Our Souls at Night by Kent Haruf
One of the great challenges for an author of fiction must be to make each story stand out from all the others that have gone before it. Certainly, the author of Zion’s Book Club’s selection for October, Our Souls at Night, came up with a unique premise to snag our readers’ interest. Not that everyone found it believable, but as an opening it ranks pretty high! Addie Moore, a lonely widow, goes around the block to a neighbor’s house, Louis Waters, a man she has known for many years. In fact, he’s the widower of one of her friends, and Addie has a proposition for him. She invites him to come to her house at night and sleep in her bed with her, so she has someone with whom to talk before she sleeps. To say the gentleman was taken aback is an understatement, and our readers were also. How abrupt! We couldn’t imagine any of us doing such a thing! Wouldn’t you go the ‘come over for coffee or tea’ route a few times first? But none of us were the character’s age or had lived alone for as long as she had, so we read on.
As we read, we had to get accustomed to Mr. Haruf’s style of writing. The man didn’t believe in quotation marks, so figuring out what dialogue was spoken and what was thought took a bit of time. Amazingly, our brains adapted after a while. Turns out the author, who died soon after completing the book, used a blind, free association style of writing – literally. He wore a cap pulled down over his eyes and wrote without quotes when the muse was strong. This book, especially, had a personal connection for him – he and his wife got together late in life and enjoyed lying in bed and talking.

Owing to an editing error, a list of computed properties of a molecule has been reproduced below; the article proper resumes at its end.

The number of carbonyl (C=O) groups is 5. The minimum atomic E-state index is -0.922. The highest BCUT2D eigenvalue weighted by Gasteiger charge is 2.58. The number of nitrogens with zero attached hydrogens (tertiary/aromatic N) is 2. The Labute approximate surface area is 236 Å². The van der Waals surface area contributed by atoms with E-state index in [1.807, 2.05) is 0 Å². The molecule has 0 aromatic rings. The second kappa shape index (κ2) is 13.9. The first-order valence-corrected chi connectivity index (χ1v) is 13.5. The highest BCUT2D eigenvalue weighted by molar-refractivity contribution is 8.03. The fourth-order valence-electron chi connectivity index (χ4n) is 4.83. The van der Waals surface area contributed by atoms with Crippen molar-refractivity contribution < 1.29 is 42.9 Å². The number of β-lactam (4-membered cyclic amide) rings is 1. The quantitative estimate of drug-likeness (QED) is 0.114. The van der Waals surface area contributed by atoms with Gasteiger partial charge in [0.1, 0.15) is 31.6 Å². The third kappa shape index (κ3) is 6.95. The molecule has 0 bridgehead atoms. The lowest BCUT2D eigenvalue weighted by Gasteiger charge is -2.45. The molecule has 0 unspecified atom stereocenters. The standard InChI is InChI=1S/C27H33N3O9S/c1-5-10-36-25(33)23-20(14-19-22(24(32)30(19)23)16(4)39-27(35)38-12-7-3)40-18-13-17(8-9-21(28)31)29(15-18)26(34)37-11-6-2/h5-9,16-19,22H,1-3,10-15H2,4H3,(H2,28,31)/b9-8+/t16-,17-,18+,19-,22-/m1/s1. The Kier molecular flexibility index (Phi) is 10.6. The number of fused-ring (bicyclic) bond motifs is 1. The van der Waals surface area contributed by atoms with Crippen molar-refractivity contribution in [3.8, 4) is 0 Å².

After some thought, Louis agreed to the proposition and two mature people began to live their lives without being held back by their neighbors’ opinions. In a compact and simple style reminiscent of Hemingway (whom Haruf admitted he admired), while dealing with complex subjects like old age, loneliness, companionship, what binds us together and tears us apart, the author described the roadblocks encountered in a small town where people notice their neighbors’ comings and goings. And then remark on them. He showed how difficult it is to follow your chosen path when the real world, including family, takes notice and judges.
According to some of our readers, the author’s spare prose meant every sentence counted and there was no fluff. One reader likened the book to a senior romance novel, where usually you know who’s going to end up with whom after a few pages. When that didn’t happen here, she felt the book went off the rails and got ‘stupid’. Others felt it was a more accurate depiction of how a small decision can cause ripples in life much like a stone thrown in a pond. In an interesting split along age lines, younger readers found it difficult to believe neighbors would really care if two older people began to sleep together; wasn’t that behavior from the 70’s and 80’s? Neighbors now often don’t know each other and are more accepting of all kinds of behaviors. Zion’s older readers countered with examples from real life where someone, JUST THAT DAY, had remarked about another neighbor’s supposed carrying on. Perhaps small towns haven’t changed that much. Maybe young adults interact more on-line while older adults still talk over the fence in person. All of us understood the wish to keep a new relationship like this one unnoticed for as long as possible until the people in it got comfortable. And it was easy to relate to the need for something new, some companionship. Nights alone can be long.